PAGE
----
Water Softening Without Chemicals & Salt
Water Treatment Methods That Make a Difference
Whether you own a home or manage a commercial property, you’ve probably considered if there’s a way you could improve the water quality on your property. When researching this topic, you might have come across options for water softeners and water conditioning and might be a little confused about how these things are different.
At Mckeown Plumbing, our goal is to not only provide our customers with the best plumbing services available, but help to educate them on important issues such as these. With more than 45 years of experience serving the Coastal Orange County area, our company retains the knowledge and experience of expert plumbers who can provide the services you require. If you’re curious about the difference between water softeners and water conditioning, just reach out to Mckeown Plumbing today to learn more and see what’s best for your property.
What Do Water Softeners & Water Conditioners Do?
When it comes to the quality of the water coming out of your taps, not much else can be more important. Having clean water free from dissolved minerals, chemicals, and other substances is important not only for the health and safety of people, but also for maintaining the condition of your property’s plumbing system.
Typically, water softeners are used to treat hard water, which has a high concentration of dissolved minerals. Water softeners work by reverse osmosis where dissolved mineral ions are replaced with sodium ions. Hard water isn’t considered a health risk, but it can cause flow-restricting scaling inside pipes when dissolved minerals combine. It can also leave “water spots” on dishes in a dishwasher and is responsible for unsightly white stains around plumbing fixtures.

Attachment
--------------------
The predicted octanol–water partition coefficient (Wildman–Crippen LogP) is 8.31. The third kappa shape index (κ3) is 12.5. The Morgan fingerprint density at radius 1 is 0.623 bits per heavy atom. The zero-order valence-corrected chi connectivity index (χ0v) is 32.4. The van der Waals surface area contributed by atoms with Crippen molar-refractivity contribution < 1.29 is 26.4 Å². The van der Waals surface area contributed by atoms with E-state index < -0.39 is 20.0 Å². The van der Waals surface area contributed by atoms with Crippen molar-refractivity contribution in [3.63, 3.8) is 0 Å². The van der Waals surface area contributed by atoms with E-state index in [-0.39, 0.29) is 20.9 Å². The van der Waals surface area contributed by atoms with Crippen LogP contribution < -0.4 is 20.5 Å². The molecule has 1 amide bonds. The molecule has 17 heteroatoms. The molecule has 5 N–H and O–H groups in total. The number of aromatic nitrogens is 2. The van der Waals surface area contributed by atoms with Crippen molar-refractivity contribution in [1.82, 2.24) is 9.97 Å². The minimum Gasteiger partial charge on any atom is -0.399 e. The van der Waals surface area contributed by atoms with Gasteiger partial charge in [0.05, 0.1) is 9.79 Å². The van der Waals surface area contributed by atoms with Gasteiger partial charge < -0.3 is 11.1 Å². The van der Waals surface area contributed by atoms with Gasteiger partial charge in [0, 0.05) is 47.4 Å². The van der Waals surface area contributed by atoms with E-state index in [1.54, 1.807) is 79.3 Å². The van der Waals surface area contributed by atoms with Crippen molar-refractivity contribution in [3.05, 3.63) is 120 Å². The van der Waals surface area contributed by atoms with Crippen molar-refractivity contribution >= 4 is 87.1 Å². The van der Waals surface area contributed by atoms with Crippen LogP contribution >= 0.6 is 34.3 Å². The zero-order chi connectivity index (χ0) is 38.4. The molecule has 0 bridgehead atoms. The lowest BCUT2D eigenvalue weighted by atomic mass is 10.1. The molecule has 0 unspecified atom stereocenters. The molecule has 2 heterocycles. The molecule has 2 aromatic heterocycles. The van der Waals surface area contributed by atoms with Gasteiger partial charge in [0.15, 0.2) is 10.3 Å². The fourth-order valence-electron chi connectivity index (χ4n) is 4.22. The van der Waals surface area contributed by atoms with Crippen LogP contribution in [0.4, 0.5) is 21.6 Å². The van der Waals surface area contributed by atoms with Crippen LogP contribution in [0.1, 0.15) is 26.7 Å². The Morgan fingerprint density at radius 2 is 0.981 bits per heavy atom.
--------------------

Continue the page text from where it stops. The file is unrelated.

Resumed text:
Water conditioners remove substances that alter how water tastes and smells. These can include volatile organic compounds, organic gasses, chlorine, chloramines, and even lead – substances that can present significant health risks over time. Water conditioners can work in a variety of ways, but are salt-free when compared to water softeners. While water conditioners can provide water softening benefits, this isn’t their primary purpose and likely won’t yield the same results as a dedicated water softener.
Do I Need a Water Softener or a Water Conditioner?
Whether you need a water softener or a water conditioner depends upon a variety of factors. If mineral buildup from hard water is putting too much strain on your plumbing system, a water softener might be the solution you need. If you are concerned about the smell, taste, and risk of using contaminated drinking water, then a water conditioner can improve your property’s water quality and offer some softening benefits.
There are also hybrid systems available that can address both water softening and water conditioning if your property is affected by issues that both water softeners and water conditioners can address. If you are unsure about how you should treat your property’s water, get in touch with a water quality expert from McKeown Plumbing.
We can provide the information and services you need to select the water treatment system that works best for you.